Thursday, March 19, 2009

Proclamation - Deportation Order of 1755

Painted by Claude Picard, this painting depicts the men and boys who had been read the Deportation Order in English ~ a language they did not understand ~ and in which they had also been told they were prisoners. They were imprisoned in the Church of Grand Pré for one month until the ships arrived to deport them. While imprisoned, British soldiers wrote down the names of the prisoners. Of this group 50 of the deported were LeBlanc family members. This is a post card image of the painting that hangs in the Memorial Church at Grand Pré and is used with permission on the Acadian Ancestral Home website.


" To the inhabitants of the district of Grand Pré, Minas, River Canard and places adjacent, as well ancients as young men and lads.

Whereas His Excellency the Governor has instructed us of his late resolution respecting the matter propsed to the inhabitants, and has ordered us to communicate the same in person, His Excellency being desirous that each of the should be satisfied of His Majesty's intentions, which he has also ordered us to communicate to you, as these presents, all of the inhabitants as well as of the above-named districts as of all the other districts, both old and young men, as well as the lads of ten years of age, to attend the church at Grand Pre, on Friday, the 5th. instant, at three in the afternoon, that we may impart to them what we are ordered to communicate to them, declaring that no excuse will be admitted on any pretense whatsoever, on pain of forfeiting goods and chattles, in default of real estate."

Given at Grand-Pre, 2nd September, 1755 John Winslow

With less than twenty-four hours notice the Acadians appeared at Grand Pré from all the villages of Minas. Four hundred and eighteen men entered the church to hear His Majesty's final resolution to the Acadians:

"Gentlemen, - I have received from his Excellency, Governor Lawrence, the King's Commission which I have in my hand, and by whose orders you are conveyed together, to Manifest to you His Majesty's final resolution to the French inhabitants of this his Province of Nova Scotia, who for almost half a century have had more Indulgence Granted them than any of his Subjects in any part of his Dominions. Whatuse you have made of them you yourself Best Know. The Part of Duty I am now upon is what though Necessary is Very Disagreeable to my natural make and temper, as I Know it Must be Grievous to you who are of the Same Species. But it is not my business to annimadvert, but to obey Such orders as I receive, and therefore without Hesitation Shall Deliver you his Majesty's orders and Instructions, Vist:-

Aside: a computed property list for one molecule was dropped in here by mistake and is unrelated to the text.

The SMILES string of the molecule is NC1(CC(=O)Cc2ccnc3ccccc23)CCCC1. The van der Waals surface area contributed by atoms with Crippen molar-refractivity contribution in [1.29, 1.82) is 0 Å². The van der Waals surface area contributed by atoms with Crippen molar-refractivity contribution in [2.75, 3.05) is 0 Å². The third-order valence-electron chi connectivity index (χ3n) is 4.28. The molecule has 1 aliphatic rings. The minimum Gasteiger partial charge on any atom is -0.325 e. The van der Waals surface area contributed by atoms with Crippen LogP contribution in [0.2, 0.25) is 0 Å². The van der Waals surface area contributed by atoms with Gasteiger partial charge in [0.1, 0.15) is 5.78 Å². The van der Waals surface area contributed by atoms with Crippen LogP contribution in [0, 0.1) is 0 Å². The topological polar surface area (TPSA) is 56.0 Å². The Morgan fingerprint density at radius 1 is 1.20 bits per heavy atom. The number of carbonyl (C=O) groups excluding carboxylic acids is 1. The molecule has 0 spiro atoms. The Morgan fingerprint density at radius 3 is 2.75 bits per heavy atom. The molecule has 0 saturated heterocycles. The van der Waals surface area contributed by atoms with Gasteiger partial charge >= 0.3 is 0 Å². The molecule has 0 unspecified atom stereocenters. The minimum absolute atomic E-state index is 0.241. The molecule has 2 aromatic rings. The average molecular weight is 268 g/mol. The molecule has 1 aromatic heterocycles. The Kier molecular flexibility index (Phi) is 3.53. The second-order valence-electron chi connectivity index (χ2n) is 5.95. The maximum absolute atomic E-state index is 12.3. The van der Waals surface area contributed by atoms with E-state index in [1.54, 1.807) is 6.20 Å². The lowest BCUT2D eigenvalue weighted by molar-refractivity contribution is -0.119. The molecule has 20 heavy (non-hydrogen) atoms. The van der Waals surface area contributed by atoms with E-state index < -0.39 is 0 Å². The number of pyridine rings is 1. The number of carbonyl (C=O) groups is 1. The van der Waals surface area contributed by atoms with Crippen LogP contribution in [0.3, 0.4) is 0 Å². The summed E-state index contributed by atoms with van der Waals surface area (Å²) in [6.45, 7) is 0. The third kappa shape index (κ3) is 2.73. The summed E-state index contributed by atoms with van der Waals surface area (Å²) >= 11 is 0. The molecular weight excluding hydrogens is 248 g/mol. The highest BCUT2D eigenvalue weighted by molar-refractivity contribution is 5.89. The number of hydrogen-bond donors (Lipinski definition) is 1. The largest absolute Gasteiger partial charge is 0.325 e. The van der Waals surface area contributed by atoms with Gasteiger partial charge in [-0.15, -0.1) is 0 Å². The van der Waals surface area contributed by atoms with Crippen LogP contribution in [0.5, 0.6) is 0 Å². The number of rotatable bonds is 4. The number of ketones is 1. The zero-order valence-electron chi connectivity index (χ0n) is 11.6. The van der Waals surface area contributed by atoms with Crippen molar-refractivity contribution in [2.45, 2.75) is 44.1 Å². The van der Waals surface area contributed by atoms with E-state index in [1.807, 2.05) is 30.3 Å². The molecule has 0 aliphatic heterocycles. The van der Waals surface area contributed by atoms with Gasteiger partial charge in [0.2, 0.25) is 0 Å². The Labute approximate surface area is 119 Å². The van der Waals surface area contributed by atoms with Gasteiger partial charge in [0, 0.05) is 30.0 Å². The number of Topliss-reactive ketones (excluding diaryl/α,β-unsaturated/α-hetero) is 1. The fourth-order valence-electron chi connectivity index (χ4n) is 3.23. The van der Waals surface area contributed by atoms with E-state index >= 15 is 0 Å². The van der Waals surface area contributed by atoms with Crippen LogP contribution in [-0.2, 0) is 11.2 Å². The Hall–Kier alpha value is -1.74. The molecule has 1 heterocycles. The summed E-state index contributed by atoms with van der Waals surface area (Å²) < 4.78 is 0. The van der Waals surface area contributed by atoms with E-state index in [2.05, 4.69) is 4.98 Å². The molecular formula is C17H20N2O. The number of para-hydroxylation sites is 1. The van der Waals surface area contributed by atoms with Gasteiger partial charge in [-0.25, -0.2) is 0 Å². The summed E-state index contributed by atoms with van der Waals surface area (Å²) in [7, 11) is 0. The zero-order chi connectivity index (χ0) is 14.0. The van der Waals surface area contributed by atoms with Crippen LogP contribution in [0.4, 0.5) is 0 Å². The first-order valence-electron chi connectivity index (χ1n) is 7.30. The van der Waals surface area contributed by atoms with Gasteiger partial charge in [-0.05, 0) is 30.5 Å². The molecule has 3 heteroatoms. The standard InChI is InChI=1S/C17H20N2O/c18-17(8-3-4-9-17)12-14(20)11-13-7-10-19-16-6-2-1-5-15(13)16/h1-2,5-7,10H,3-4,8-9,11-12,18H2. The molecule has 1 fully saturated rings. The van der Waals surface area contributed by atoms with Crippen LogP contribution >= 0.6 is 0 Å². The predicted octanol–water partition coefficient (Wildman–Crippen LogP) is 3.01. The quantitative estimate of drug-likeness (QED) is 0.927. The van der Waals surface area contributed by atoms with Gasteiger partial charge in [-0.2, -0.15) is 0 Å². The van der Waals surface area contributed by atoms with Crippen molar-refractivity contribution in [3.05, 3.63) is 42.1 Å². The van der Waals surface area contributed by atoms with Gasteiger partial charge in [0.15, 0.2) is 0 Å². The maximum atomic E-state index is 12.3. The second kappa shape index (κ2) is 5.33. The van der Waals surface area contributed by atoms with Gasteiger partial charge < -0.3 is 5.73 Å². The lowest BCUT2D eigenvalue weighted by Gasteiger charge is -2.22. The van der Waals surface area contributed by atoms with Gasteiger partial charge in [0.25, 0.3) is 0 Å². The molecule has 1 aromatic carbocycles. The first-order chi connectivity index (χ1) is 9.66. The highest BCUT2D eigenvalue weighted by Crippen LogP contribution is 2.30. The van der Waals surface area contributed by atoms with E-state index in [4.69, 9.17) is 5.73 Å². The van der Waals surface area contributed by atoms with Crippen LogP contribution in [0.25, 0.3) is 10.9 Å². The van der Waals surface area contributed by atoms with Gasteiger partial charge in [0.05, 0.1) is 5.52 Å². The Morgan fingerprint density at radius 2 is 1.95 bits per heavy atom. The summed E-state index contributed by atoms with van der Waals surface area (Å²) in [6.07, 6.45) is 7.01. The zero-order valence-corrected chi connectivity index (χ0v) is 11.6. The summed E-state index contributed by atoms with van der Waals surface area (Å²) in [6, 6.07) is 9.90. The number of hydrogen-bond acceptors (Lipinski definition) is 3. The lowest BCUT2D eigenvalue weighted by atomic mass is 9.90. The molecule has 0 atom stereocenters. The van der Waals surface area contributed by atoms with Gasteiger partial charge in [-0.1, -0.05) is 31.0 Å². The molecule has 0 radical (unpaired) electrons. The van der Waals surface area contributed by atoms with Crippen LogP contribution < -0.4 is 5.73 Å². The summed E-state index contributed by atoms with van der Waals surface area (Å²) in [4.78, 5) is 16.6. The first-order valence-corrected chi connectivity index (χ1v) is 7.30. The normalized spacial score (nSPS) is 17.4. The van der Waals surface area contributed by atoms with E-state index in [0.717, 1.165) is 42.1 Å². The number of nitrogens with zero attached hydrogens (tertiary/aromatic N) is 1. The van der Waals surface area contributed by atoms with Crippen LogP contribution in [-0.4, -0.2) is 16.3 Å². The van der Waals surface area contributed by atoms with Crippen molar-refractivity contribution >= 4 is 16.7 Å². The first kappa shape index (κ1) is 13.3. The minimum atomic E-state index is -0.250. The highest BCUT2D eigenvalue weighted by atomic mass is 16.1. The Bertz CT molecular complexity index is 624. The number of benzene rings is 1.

"That your Land & Tennements, Cattle of all Kinds and Livestocks of all Sorts are forfeited to the Crown with all other your effects Savings your money and Household Goods, and you yourselves to be removed from
this Province.

"Thus it is Peremptorily his Majesty's orders That the whole French Inhabitants of these Districts be removed, and I am Through his Majesty's Goodness Directed to allow you Liberty to Carry of your money and Household Goods as Many as you Can without Discommoding the Vessels you Go in. I shall do Every thing in my Power that all those Goods be Secured to you and that you are not Molested in Carrying of them off, and also that whole Families Shall go in the Same Vessel, and make this remove, which I am Sensable must give you a great Deal of Trouble, as Easy as his Majesty's Sevice will admit, and hope that in what Ever part of the world you may Fall you may be Faithful Subjects, a reasonable & happy People.

"I Must also Inform you That it is His Majesty's Pleasure that you remain in Security under the Inspection & Direction of the Troops that I have the Honr. to Command."

The Acadians were then declared prisoners of the King. This was just the beginning of great suffering for the Acadians. The British would pursue and deport any and all Acadians they could find for the next 11 years. This was not a one time happening. Others would be imprisoned at the forts. Some died at sea. The exiled would experience all kinds is diseases and hardships. Some responsible for their charge were cruel to them, did not procure proper food or lodging while others took their children from them and those children would be indentured. Fortunately, some Acadians had benefactors who did look after them but that was a rare occurrence.

Some separated families would never again be reunited.

The above map is based on research done on the migration patterns of the Acadians, beginning with their exile and after, by Geography Professor Robert LeBlanc who taught at the University of New Hampshire. Robert died on September 11th while traveling to a conference in California when his plane was crashed into one of the towers of the World Trade Center in New York City by a terrorist.

© Lucie LeBlanc Consentino
Acadian & French Canadian Ancestral Home
1998 - Present

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